O Neill became manager of Norwich City in June 1995, and left the club in December, due to differences with club chairman Robert Chase over the potential signing of striker Dean Windass, during his first stint at Hull City for £750,000.
Leicester City

O Neill joined Leicester City, immediately after leaving Norwich City. In his first season, Leicester were promoted from the Football League to the Premier League via the play-offs. They won the Football League Cup under him in 1997, and 2000, as well as reaching the 1999 final of the competition. They finished ninth in the Premier League in 1997, tenth in 1998 and 1999, and eighth in 2000. The two League Cup triumphs saw them qualify for the UEFA Cup in 1997–98 and 1999–2000.

In October 1998, he was favourite to take over the managers job at Leeds United. George Graham, who had just resigned from Leeds, brought his Spurs team to Filbert Street for his first game in charge. Leicester Mercury organised a protest and printed thousands of “Dont Go Martin” posters, which were held up by fans throughout the game, which Leicester won. Thousands of balloons were also released. O Neill remained as Leicester manager until his contract expired.
Celtic

O Neill left Leicester on 1 June 2000, taking over from the team of John Barnes and Kenny Dalglish to become manager of Celtic, who had finished runners-up to Old Firm rivals Rangers in both of their previous seasons; in the season just gone, they had finished 21 points behind the champions.

O Neills first Old Firm game, in late August 2000, ended in a 6–2 victory for Celtic over Ranger It was their biggest victory over Rangers since the 1957 Scottish League Cup Final. His second Old Firm game saw a reversal of fortunes, however, as Celtic suffered a 5–1 defeat. In that first season, O Neill won a domestic treble with Celtic, the first time this had been achieved since 1968. Celtic then retained the league title in 2001–02, the first time since 1982 that Celtic had managed that feat. Celtic also qualified for the Champions League group stage, winning all of their home games but losing all of their away games.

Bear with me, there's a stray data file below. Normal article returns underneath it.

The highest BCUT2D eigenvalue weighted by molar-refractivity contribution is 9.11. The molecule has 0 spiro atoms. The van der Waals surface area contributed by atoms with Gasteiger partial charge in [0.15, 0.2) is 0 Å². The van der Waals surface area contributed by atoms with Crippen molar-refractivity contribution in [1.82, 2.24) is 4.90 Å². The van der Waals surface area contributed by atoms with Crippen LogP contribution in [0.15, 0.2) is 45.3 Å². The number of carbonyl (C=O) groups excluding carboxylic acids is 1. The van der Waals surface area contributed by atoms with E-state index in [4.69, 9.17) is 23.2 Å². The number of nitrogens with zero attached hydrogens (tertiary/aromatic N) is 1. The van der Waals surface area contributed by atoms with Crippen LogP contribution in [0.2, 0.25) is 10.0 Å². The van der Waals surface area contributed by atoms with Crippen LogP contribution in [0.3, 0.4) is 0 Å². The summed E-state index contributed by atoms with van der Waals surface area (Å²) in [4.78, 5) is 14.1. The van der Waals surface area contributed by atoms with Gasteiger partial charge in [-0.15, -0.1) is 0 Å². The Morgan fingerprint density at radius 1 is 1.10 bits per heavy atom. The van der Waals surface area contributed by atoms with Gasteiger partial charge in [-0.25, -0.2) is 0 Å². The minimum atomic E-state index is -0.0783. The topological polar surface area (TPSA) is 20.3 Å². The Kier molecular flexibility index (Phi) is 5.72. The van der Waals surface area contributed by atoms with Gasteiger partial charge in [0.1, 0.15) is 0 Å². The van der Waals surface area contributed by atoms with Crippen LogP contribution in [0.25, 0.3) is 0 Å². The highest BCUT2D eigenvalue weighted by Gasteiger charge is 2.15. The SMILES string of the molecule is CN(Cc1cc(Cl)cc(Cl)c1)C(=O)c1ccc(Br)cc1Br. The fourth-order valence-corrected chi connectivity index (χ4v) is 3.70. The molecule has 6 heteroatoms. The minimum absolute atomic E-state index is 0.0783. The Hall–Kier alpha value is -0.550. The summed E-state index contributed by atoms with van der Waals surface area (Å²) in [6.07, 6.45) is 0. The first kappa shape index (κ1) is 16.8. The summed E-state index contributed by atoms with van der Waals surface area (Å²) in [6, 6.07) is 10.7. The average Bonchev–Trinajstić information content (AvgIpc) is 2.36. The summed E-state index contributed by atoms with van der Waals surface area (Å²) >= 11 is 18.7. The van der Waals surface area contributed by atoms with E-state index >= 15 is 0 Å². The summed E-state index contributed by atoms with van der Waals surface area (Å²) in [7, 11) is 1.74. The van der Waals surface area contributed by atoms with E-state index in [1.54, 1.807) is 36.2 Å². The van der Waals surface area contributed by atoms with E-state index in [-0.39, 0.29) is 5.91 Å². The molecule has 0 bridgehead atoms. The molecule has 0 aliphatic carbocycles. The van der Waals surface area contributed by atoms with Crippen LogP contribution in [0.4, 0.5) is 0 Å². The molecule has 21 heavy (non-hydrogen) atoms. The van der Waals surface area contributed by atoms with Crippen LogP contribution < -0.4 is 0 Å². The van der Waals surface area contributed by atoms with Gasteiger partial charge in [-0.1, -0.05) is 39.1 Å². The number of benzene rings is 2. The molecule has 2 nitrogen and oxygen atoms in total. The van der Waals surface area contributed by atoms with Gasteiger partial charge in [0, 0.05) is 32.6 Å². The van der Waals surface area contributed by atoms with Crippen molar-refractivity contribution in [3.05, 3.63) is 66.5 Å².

He then guided Celtic to the 2003 UEFA Cup Final in Seville, which Celtic lost 3–2 in extra time to a Porto side managed by Josι Mourinho.This was Celtics first European final since 1970 and they beat Liverpool, Blackburn, Celta Vigo and Stuttgart on the way to the final. 80,000 Celtic fans travelled to Seville. The following season Celtic regained the league title from rivals Rangers and reached the quarter finals of the Uefa Cup, including a victory against Barcelona.

On 25 May 2005, Celtic announced that O Neill would resign as manager to care for his wife Geraldine, who had lymphoma. His last competitive game in charge of Celtic was the Scottish Cup final 1–0 victory over Dundee United on 28 May 2005, decided by an eleventh minute goal by Alan Thompson.

Under O Neill, Celtic won 213, drew 29 and lost 40, of 282 games played, and he was the most successful Celtic manager since Jock Stein. In his five seasons at Celtic Park, O Neill won three League titles, three Scottish Cups, and a League Cup. The two league titles he lost were by margins of a point and a goal. He also oversaw a record 7 consecutive victories in Old Firm derbies, and in season 2003...[Read more]




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Martin O Neill's managerial record
Season Games Won Drawn Lost Win%
2013 2 1 1 0 50.00
2014 11 4 3 4 36.36
2015 9 4 4 1 44.44
2016 14 5 5 4 35.71
Total 36 14 13 9 38.89




Games in which Martin O Neill was a Substitute.